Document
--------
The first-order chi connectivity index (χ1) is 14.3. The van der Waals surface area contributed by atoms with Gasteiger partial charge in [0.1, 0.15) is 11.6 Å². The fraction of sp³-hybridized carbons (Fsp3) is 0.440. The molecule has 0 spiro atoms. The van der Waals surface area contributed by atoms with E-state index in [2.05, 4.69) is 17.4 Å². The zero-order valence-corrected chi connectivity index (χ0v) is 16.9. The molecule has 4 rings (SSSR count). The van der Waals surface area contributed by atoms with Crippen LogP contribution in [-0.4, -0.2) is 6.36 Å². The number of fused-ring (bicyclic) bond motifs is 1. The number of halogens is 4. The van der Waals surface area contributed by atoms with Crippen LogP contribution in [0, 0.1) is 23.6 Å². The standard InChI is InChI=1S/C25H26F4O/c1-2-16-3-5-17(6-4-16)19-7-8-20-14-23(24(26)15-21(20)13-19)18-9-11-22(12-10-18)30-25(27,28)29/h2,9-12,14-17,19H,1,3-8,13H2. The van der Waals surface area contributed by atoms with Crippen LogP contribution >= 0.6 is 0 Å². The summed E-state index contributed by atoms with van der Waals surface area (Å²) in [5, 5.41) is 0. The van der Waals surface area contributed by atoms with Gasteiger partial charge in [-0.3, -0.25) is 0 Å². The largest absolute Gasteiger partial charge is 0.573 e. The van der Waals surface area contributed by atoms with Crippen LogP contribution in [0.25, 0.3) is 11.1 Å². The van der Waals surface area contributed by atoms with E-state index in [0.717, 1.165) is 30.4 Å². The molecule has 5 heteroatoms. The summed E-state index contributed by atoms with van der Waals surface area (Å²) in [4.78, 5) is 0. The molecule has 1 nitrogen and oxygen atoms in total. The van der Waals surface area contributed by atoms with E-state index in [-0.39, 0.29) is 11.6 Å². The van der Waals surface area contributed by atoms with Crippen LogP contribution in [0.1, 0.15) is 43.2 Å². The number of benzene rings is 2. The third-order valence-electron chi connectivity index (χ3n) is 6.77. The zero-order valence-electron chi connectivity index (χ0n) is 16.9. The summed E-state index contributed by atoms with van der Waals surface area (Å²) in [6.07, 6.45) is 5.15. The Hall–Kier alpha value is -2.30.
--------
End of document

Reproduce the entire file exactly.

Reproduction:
The first-order chi connectivity index (χ1) is 14.3. The van der Waals surface area contributed by atoms with Gasteiger partial charge in [0.1, 0.15) is 11.6 Å². The fraction of sp³-hybridized carbons (Fsp3) is 0.440. The molecule has 0 spiro atoms. The van der Waals surface area contributed by atoms with E-state index in [2.05, 4.69) is 17.4 Å². The zero-order valence-corrected chi connectivity index (χ0v) is 16.9. The molecule has 4 rings (SSSR count). The van der Waals surface area contributed by atoms with Crippen LogP contribution in [-0.4, -0.2) is 6.36 Å². The number of fused-ring (bicyclic) bond motifs is 1. The number of halogens is 4. The van der Waals surface area contributed by atoms with Crippen LogP contribution in [0, 0.1) is 23.6 Å². The standard InChI is InChI=1S/C25H26F4O/c1-2-16-3-5-17(6-4-16)19-7-8-20-14-23(24(26)15-21(20)13-19)18-9-11-22(12-10-18)30-25(27,28)29/h2,9-12,14-17,19H,1,3-8,13H2. The van der Waals surface area contributed by atoms with Crippen LogP contribution >= 0.6 is 0 Å². The summed E-state index contributed by atoms with van der Waals surface area (Å²) in [5, 5.41) is 0. The van der Waals surface area contributed by atoms with Gasteiger partial charge in [-0.3, -0.25) is 0 Å². The largest absolute Gasteiger partial charge is 0.573 e. The van der Waals surface area contributed by atoms with Crippen LogP contribution in [0.25, 0.3) is 11.1 Å². The van der Waals surface area contributed by atoms with E-state index in [0.717, 1.165) is 30.4 Å². The molecule has 5 heteroatoms. The summed E-state index contributed by atoms with van der Waals surface area (Å²) in [4.78, 5) is 0. The molecule has 1 nitrogen and oxygen atoms in total. The van der Waals surface area contributed by atoms with E-state index in [-0.39, 0.29) is 11.6 Å². The van der Waals surface area contributed by atoms with Crippen LogP contribution in [0.1, 0.15) is 43.2 Å². The number of benzene rings is 2. The third-order valence-electron chi connectivity index (χ3n) is 6.77. The zero-order valence-electron chi connectivity index (χ0n) is 16.9. The summed E-state index contributed by atoms with van der Waals surface area (Å²) in [6.07, 6.45) is 5.15. The Hall–Kier alpha value is -2.30.